How Trump and John Bolton attempted a coup in Venezuela
Donald Trump’s neoconservative US National Security Advisor John Bolton admitted on CNN he “helped plan coups d’etat”
in Venezuela and “other places.”
Multipolarista editor Benjamin Norton analyzes Bolton’s book “The Room Where It Happened: A White House Memoir,” which details the US hybrid war on Venezuela.
PodcastThe following is an excerpt from the Multipolarista report “Trump advisor John Bolton admits planning US coups in Venezuela and beyond“:
Trump fired John Bolton in September 2019, partially due to his failure in the Venezuela coup attempts.
In 2020, Bolton published a 500-page tell-all memoir, titled “The Room Where It Happened.” He was offered a $2 million advance for the book, and promised millions more in royalties.
The memoir turned Bolton into a media celebrity. He cashed in on the opportunity to criticize Trump for supposedly not being enough of a warmonger.
“The Room Where It Happened” mentions Venezuela and Venezuelans more than 300 times, and has a 35-page chapter dedicated specifically to detailing his coup attempt, titled “Venezuela Libre” (Free Venezuela).
Bolton did not hide his neocolonialist worldview in the book, once again invoking the nearly 200-year-old Monroe Doctrine.
Fearmongering about Venezuela’s alliance with China, Russia, Iran, and Cuba, he declared, “America had opposed external threats in the Western Hemisphere since the Monroe Doctrine, and it was time to resurrect it.”
Bolton wrote that Trump shared this colonialist mentality. He claimed the president said that Venezuela is “really part of the United States,” and that “it would be ‘cool’ to invade Venezuela,” according to White House Chief of Staff John F. Kelly.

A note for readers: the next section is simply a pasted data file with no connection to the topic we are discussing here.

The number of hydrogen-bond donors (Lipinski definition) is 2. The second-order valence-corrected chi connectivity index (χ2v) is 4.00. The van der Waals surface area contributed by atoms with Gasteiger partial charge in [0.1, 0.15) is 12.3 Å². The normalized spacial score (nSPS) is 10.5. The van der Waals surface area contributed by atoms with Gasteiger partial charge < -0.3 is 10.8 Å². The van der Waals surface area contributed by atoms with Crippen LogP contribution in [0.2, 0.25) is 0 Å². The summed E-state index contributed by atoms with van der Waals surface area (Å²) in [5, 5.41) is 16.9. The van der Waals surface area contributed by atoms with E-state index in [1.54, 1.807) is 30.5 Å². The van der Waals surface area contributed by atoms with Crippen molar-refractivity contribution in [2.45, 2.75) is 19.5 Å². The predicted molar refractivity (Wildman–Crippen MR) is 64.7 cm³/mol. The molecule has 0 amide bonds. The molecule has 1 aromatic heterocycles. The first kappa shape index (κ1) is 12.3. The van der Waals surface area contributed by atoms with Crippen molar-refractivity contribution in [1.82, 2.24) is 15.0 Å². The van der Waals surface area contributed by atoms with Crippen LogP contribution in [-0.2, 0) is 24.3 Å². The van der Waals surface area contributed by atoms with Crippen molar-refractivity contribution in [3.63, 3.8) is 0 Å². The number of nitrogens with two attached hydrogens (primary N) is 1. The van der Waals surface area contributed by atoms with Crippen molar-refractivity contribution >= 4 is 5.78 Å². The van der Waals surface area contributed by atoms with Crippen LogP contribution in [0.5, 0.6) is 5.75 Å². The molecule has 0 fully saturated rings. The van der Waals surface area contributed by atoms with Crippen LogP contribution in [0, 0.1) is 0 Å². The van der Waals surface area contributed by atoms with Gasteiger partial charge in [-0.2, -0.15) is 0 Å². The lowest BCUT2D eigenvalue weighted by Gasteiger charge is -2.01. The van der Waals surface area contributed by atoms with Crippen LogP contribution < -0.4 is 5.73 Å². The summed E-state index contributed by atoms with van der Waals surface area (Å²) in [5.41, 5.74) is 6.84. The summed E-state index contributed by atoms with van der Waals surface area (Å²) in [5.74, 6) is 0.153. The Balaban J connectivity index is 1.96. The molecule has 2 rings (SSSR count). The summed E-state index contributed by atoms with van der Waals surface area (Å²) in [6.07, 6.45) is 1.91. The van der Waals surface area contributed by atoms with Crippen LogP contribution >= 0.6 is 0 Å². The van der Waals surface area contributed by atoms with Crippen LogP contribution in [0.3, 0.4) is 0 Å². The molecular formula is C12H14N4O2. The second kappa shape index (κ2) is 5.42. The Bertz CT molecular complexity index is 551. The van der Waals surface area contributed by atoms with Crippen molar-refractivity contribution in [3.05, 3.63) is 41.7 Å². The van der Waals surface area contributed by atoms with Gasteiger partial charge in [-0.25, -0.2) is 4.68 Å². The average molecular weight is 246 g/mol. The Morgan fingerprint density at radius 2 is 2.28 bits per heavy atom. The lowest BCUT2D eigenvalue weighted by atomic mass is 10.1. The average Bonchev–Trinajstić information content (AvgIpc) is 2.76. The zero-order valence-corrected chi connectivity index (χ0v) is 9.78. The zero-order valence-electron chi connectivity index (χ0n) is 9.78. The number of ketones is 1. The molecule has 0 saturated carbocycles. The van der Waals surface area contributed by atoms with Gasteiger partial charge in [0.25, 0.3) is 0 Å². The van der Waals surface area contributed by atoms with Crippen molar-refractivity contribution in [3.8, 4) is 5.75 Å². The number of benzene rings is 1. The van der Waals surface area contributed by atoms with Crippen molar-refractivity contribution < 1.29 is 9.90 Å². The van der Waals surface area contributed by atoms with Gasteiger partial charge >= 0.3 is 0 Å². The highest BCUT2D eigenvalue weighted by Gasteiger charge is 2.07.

“Trump still wanted a military option,” Bolton emphasized. This is consistent with what former Defense Secretary Mark Esper described in his book
The neoconservative national security advisor also boasted in the book that the Trump administration’s coup attempt against Venezuela had bipartisan backing from both Republicans and Democrats “on the Hill, where support on both sides of the aisle for our hard line in Venezuela was almost uniform.”
“And the press coverage was uniformly favorable,” he added contently.
Bolton pointed out the coincidental timing that, “Shortly after I became National Security Advisor, while Maduro was speaking at a military awards ceremony on August 4, he was attacked by two drones.”
Maduro said his government has intelligence proving that Bolton had planned the assassination attempt.
Showing his sadistic streak, Bolton wrote that the photos of Venezuela soldiers running away from the killer drones was “hilarious.”
In a meeting after the drone assassination attempt, Bolton wrote that “Trump said to me emphatically, ‘Get it done,’ meaning get rid of the Maduro regime. ‘This is the fifth time I’ve asked for it,’ he continued.”
The national security advisor noted that Trump’s secretary of state, former CIA Director Mike Pompeo
, was strongly in agreement, stating “‘we should go to the wall’ to get Maduro out.”
Bolton added, “Trump insisted he wanted military options for Venezuela and then keep it because ‘it’s really part of the United States.’”
Trump, Secretary of State Mike Pompeo, and National Security Advisor John Bolton in April 2019